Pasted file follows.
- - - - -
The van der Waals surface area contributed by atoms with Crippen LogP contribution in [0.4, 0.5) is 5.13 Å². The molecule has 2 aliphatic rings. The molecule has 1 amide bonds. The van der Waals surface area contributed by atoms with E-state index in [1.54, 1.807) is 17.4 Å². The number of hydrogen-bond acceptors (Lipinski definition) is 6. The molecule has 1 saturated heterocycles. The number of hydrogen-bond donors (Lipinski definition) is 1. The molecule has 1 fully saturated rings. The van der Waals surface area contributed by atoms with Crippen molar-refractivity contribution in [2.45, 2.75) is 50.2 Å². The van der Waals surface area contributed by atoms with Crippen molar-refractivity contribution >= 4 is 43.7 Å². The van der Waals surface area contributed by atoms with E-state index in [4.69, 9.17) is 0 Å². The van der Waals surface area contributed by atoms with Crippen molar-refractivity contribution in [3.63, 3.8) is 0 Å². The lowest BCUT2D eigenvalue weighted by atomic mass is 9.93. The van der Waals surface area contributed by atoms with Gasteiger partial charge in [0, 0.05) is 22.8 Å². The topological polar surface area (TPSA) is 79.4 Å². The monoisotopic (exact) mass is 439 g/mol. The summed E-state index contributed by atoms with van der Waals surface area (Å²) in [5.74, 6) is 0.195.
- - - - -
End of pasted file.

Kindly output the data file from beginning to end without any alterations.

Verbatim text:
The van der Waals surface area contributed by atoms with Crippen LogP contribution in [0.4, 0.5) is 5.13 Å². The molecule has 2 aliphatic rings. The molecule has 1 amide bonds. The van der Waals surface area contributed by atoms with E-state index in [1.54, 1.807) is 17.4 Å². The number of hydrogen-bond acceptors (Lipinski definition) is 6. The molecule has 1 saturated heterocycles. The number of hydrogen-bond donors (Lipinski definition) is 1. The molecule has 1 fully saturated rings. The van der Waals surface area contributed by atoms with Crippen molar-refractivity contribution in [2.45, 2.75) is 50.2 Å². The van der Waals surface area contributed by atoms with Crippen molar-refractivity contribution >= 4 is 43.7 Å². The van der Waals surface area contributed by atoms with E-state index in [4.69, 9.17) is 0 Å². The van der Waals surface area contributed by atoms with Crippen molar-refractivity contribution in [3.63, 3.8) is 0 Å². The lowest BCUT2D eigenvalue weighted by atomic mass is 9.93. The van der Waals surface area contributed by atoms with Gasteiger partial charge in [0, 0.05) is 22.8 Å². The topological polar surface area (TPSA) is 79.4 Å². The monoisotopic (exact) mass is 439 g/mol. The summed E-state index contributed by atoms with van der Waals surface area (Å²) in [5.74, 6) is 0.195.